“We’ve seen a lot of clients investing heavily into the insights part, even hiring talented data scientists to be able to drive the insights,” says Sunny Chu, Asia-Pacific Advisory Partner and Analytics Leader based in Singapore. “Then the question is, ‘So what?’ The insights need to be brought into the business process, to grow, optimize or protect the business.”

The role of change management is to help you as an organization – and, importantly, your individual employees – to focus on “the business issues you want solved,” Chu says.

A successful data and analytics initiative “has to start with an analytics-driven culture,” says Mark Smith, general manager of digital and analytics at Fonterra, a multinational dairy company. “We need the organization to demand data in order to make decisions, instead of working with gut instinct or untested assumptions.”

Taking an informal approach to collaboration

Business people discuss data charts

“Talent, and how it gets organized in the company, is a challenge,” says Mazzei. “There are often questions around naming a leader, where that leader sits, who is in the team and how that team interfaces with other parts of the business. This varies organization by organization. There is no one correct answer, and it’s difficult to get right.”

The leading analytics-driven organizations not only have more employees involved in data and analytics, but they are also more informal about involving them, and worry less about segmenting teams. This more informal approach may be the key to success.

Successful data and analytics initiatives require new types of cooperation that often cut across reporting structures or functional responsibilities, an insight that emerged during the Forbes Insights and EY data and analytics advisory board meeting. Existing, formal bureaucracy cannot constrain such cooperation if it is to flourish. Cooperation calls for informal networks – close collaboration between analytics and business teams requires a bond of cooperation and trust.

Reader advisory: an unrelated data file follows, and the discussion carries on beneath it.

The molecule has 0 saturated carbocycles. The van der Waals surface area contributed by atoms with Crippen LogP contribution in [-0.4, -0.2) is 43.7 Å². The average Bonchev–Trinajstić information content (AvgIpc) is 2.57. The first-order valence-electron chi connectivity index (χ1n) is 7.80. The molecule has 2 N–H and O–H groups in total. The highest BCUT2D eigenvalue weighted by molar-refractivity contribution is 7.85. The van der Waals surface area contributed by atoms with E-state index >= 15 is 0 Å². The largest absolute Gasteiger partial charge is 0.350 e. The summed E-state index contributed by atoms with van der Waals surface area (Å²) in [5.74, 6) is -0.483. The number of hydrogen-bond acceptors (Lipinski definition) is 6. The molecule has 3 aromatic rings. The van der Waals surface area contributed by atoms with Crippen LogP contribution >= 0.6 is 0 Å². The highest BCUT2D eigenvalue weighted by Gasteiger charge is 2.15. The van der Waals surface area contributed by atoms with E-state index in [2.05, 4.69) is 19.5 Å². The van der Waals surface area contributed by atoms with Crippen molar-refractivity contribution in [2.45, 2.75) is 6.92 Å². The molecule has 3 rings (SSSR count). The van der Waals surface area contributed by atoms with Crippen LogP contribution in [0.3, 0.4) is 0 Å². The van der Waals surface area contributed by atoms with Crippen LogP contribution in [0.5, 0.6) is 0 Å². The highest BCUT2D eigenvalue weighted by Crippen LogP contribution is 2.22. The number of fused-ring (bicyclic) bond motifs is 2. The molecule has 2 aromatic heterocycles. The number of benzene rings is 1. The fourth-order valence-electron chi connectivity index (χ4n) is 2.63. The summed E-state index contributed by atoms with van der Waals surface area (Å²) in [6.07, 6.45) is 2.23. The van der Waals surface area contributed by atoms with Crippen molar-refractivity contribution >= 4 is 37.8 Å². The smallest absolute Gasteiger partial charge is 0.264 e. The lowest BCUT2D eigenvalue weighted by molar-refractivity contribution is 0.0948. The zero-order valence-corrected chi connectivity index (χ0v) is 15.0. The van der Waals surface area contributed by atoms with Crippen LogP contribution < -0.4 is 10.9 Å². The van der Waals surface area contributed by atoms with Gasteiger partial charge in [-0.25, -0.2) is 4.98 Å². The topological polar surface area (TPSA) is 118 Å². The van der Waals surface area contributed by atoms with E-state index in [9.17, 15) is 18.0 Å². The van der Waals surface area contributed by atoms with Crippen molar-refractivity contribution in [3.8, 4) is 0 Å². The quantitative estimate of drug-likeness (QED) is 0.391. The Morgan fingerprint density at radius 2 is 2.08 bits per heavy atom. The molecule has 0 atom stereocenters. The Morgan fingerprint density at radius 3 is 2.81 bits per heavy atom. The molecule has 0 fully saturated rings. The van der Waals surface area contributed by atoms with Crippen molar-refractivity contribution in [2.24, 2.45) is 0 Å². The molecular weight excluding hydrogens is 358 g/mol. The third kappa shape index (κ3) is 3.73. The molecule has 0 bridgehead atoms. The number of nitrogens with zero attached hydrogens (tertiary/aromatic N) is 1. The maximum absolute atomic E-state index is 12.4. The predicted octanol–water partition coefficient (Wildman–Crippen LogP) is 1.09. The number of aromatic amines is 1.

This is where success can breed success. If people see the positive results analytics are having in driving business objectives – and making their day-to-day working lives more effective and productive – they will learn to value them. But it may take cross-team collaboration and help to get them to that stage. Encouraging analytics advocates to work with other teams to help them succeed with new technologies and tools can be a powerful way to foster an analytics culture.

The keys to analytics success

The successful analytics executive needs to be a renaissance professional, with a keen understanding spanning many disciplines. They need to have intimate knowledge of the business, as well as a willingness to innovate in order to unleash the insights analytics is delivering.

Close to half of the analytics executives in the top 10% category of analytics-driven enterprises focus on creating new revenue streams that will help deliver new products, services and business models. To succeed at this, they actively encourage teamwork and both formal and informal network building through concerted, ongoing change management efforts.